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Water pollution: South Africa's ticking time bomb...

By Adriana Stuijt     Dec 14, 2008 in Health
The South African health-care system is showing a steady collapse which is worrying health officials countrywide. Yet nobody seems able to turn the problem around - there are far too many patients and not enough medical staff to treat them.
The health-infracture of South Africa, once the best on the continent, is deteriorating fast. This was the warning by the 2008 health review of the South African Human Rights Commission. Also see SA's ticking time bomb: water pollution.
The report notes that cholera is one of the major new health threats, with the country's health sector now becoming so overburdened, underfunded and understaffed over the past 15 years, that South Africa now has become one of the few countries in the world where the death rates for children under five years increase each year - in spite of all the worldwide scientific advances in this field.
One of the most worrying aspects of this trend is the fact that the country has so few health workers left in the public sector, the SAHRC noted. In 1994, it still had 2,1 million registered- and staff nurses...
900,000 apartheid-era nurses set to retire...
Over the next decade, 700,000 nurses, one-third of the country's health worker contingent, are set to retire. And they are not being replaced with enough new recruits: the country now has 116 registered nurses and 83 student-nurses for every 100,000 people - and an increasingly sick population to care for, besides its trauma units being overloaded with tens of thousands of violent-trauma victims a year who all need emergency treatment.
The country's public health sector, serving an indigenous population of 48 million -- of whom 6 million are infected with the deadly human-immune deficiency virus -- now only has 26 doctors for every 100,000 people and 34,9% of all the doctors' posts are vacant.
First AIDS-patient died in 1983, now 4m dead and 6-m infected:
Officially, the first identified AIDS-patient in South Africa, a white SA Airways flight attendant, died in 1983 - I still wrote the article for the Sunday Times of Johannesburg. In 1980, the SA government had already set up an AIDS Advisory Group. Initially HIV infections occurring amongst gay white men, but by 1985 it had spread to the heterosexual black population.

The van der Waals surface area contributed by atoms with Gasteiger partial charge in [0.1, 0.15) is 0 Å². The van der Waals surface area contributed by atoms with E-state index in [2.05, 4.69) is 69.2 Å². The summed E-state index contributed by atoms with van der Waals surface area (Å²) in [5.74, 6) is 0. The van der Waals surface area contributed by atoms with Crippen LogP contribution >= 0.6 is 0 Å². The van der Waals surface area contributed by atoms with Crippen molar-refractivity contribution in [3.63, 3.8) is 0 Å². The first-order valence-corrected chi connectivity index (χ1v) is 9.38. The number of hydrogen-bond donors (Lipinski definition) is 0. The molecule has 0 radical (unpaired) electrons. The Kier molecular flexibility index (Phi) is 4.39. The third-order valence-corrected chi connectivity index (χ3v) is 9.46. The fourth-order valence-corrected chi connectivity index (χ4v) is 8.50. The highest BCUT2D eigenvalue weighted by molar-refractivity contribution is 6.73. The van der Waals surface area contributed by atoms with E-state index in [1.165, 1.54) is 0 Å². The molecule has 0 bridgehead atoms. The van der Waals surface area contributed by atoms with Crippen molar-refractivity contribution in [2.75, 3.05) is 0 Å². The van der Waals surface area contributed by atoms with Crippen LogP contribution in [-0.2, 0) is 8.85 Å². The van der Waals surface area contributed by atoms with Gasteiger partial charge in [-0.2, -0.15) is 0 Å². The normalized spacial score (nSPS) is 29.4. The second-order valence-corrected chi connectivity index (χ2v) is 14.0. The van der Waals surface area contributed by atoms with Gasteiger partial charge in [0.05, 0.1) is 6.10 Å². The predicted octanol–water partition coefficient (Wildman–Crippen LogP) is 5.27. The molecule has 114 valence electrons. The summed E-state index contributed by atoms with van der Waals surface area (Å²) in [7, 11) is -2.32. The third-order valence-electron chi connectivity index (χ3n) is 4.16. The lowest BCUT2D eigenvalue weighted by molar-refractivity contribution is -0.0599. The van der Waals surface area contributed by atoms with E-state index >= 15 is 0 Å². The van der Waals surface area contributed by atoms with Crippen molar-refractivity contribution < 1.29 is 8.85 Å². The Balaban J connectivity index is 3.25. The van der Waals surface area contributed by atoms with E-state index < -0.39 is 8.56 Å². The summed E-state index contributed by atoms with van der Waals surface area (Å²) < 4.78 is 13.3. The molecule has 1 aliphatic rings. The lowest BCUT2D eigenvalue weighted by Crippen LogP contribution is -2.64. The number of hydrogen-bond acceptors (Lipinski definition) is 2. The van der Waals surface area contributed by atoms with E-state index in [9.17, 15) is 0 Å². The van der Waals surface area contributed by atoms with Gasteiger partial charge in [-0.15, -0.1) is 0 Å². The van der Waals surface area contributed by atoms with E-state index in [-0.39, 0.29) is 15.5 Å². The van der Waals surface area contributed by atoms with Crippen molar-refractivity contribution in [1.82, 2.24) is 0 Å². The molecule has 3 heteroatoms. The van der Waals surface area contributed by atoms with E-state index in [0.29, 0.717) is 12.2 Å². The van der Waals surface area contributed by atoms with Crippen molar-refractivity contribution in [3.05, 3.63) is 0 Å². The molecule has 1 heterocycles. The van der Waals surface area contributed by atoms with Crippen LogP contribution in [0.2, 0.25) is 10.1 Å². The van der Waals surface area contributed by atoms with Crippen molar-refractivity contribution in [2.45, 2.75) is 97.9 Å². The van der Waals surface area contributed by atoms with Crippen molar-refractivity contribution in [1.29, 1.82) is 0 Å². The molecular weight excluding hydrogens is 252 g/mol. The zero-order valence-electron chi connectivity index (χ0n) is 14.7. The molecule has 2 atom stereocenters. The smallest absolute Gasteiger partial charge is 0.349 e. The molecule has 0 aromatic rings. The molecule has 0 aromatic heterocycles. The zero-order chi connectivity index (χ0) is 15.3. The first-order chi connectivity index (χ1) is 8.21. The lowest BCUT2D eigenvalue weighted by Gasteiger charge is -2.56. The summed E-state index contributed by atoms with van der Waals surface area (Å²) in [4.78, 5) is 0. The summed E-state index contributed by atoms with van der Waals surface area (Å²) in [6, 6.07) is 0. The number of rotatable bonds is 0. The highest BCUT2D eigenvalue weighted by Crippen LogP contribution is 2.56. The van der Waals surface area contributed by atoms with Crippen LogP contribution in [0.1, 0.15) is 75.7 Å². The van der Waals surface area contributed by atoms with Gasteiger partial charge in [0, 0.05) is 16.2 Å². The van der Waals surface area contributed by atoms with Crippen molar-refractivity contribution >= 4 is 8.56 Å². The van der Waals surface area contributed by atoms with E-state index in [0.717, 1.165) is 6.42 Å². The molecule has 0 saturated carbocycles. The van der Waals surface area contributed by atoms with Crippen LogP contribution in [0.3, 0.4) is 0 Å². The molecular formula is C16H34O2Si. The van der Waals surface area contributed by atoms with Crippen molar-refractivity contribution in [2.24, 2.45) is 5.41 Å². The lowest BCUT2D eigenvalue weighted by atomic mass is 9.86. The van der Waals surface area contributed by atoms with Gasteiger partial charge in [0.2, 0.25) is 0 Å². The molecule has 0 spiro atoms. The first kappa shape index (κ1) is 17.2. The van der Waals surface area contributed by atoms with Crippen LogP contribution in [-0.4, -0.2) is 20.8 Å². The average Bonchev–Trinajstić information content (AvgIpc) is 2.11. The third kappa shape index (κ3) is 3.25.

The first national antenatal survey to test for HIV found that 0.8% of pregnant women were HIV-positive. Some 74,000 to 120,000 people in South Africa were infected with HIV in 1990. In 1995, this had risen to 850,000 people.
Thabo Mbeki s anti-Science approach:
However due to ex-president Thabo Mbeki's negative approach towards all Western medical science, see the revealing video interviews here: and here the largest number of deaths from AIDS-TB in South Africa only started occurring after 1994.
Free drugs rejected:
In 2002, the SA High Court ordered the Mbeki-government to make the drug nevirapine available to pregnant women to help prevent mother to child transmission of HIV. International drug companies offered five-year-supplies for free but he resisted and told fellow-South Africans that the drug was 'poisonous'.
Since then, four-million people, 98.4% black, have already died of AIDS-TB related infections up to the year 2006 since 1994. To date, less than 1,-million of the 6-million people who need antiretroviral treatment, are actually getting it. And their attitude to this widely suspected treatment - due to Mbeki's claims -- can be seen by the fact that a lot of these drugs end up being sold to township youths, who smoke them to get high.
At the giant teaching Baragwanath in Soweto alone -- Africa's biggest hospital -- which treats an annual 137,000 bed-patients and births 35,000 babies a year (45% of whom, sadly, now die within a year) -- a whopping 935 of the 5,759 budgeted medical posts are now vacant.
The total number of vacant nursing posts in the public sector now stands at 40,3% - last year 31,5% of these posts were still vacant, so either these 'missing' nurses have left this year past, have died, moved to the private sector or retired.
The socio-economic impact of South Africa's failing health-care system on the entire population is also immense: millions of increasingly ill orphaned young township dwellers are now forming a growing army of desperately angry, uneducated, ruthless feral crime gangs: while the taxpayers - the country's middle-class, are fleeing the country in increasing numbers. See youth gang video here
OVERBURDENED WITH TRAUMA CASES:
Just like the public health sector, the police are also overwhelmed by an unprecedented violent crime epidemic which also greatly burdens the public hospitals with huge numbers of violence-related trauma cases every day. The remaining doctors cannot cope with the huge workload and faced with violent attacks which often target medical staff fighting in the front line of this crime battle, the country's brightest young people -- more than half of all the medical schools' graduates -- emigrate within a year.
So how was it during apartheid - really ?
The CIA world factbook on South Africa shows in 2008 that from the 1,000 live births, 45 of the newborns die within a year of birth now; and that the life expectancy of the average South African now has dropped to 48 years and still dropping each year - down from 64 years in 1994.